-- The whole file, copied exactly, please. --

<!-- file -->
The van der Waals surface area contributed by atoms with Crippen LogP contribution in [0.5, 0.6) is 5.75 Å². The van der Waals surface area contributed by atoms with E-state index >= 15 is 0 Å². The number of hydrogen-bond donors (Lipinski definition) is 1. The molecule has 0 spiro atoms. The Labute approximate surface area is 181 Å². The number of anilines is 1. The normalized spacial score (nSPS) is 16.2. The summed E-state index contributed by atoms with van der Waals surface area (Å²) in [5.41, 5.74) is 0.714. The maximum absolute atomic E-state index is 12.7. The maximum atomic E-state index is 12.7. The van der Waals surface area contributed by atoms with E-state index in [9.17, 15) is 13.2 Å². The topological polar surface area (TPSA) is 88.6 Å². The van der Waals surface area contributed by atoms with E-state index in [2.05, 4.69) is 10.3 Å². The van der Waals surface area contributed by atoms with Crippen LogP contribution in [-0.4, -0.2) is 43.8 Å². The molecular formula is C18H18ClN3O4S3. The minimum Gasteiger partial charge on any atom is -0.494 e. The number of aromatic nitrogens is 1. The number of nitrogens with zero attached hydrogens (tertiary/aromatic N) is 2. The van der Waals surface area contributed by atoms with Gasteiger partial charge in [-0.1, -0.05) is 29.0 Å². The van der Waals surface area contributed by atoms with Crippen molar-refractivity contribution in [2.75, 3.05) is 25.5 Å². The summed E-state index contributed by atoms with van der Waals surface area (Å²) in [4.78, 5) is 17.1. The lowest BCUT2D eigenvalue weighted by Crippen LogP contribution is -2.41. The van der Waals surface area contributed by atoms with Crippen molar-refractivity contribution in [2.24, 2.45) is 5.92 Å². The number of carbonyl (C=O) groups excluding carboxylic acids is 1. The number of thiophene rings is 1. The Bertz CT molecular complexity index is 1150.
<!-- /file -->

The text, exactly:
The van der Waals surface area contributed by atoms with Crippen LogP contribution in [0.5, 0.6) is 5.75 Å². The van der Waals surface area contributed by atoms with E-state index >= 15 is 0 Å². The number of hydrogen-bond donors (Lipinski definition) is 1. The molecule has 0 spiro atoms. The Labute approximate surface area is 181 Å². The number of anilines is 1. The normalized spacial score (nSPS) is 16.2. The summed E-state index contributed by atoms with van der Waals surface area (Å²) in [5.41, 5.74) is 0.714. The maximum absolute atomic E-state index is 12.7. The maximum atomic E-state index is 12.7. The van der Waals surface area contributed by atoms with E-state index in [9.17, 15) is 13.2 Å². The topological polar surface area (TPSA) is 88.6 Å². The van der Waals surface area contributed by atoms with E-state index in [2.05, 4.69) is 10.3 Å². The van der Waals surface area contributed by atoms with Crippen LogP contribution in [-0.4, -0.2) is 43.8 Å². The molecular formula is C18H18ClN3O4S3. The minimum Gasteiger partial charge on any atom is -0.494 e. The number of aromatic nitrogens is 1. The number of nitrogens with zero attached hydrogens (tertiary/aromatic N) is 2. The van der Waals surface area contributed by atoms with Gasteiger partial charge in [-0.1, -0.05) is 29.0 Å². The van der Waals surface area contributed by atoms with Crippen molar-refractivity contribution in [2.75, 3.05) is 25.5 Å². The summed E-state index contributed by atoms with van der Waals surface area (Å²) in [4.78, 5) is 17.1. The lowest BCUT2D eigenvalue weighted by Crippen LogP contribution is -2.41. The van der Waals surface area contributed by atoms with Crippen molar-refractivity contribution in [2.24, 2.45) is 5.92 Å². The number of carbonyl (C=O) groups excluding carboxylic acids is 1. The number of thiophene rings is 1. The Bertz CT molecular complexity index is 1150.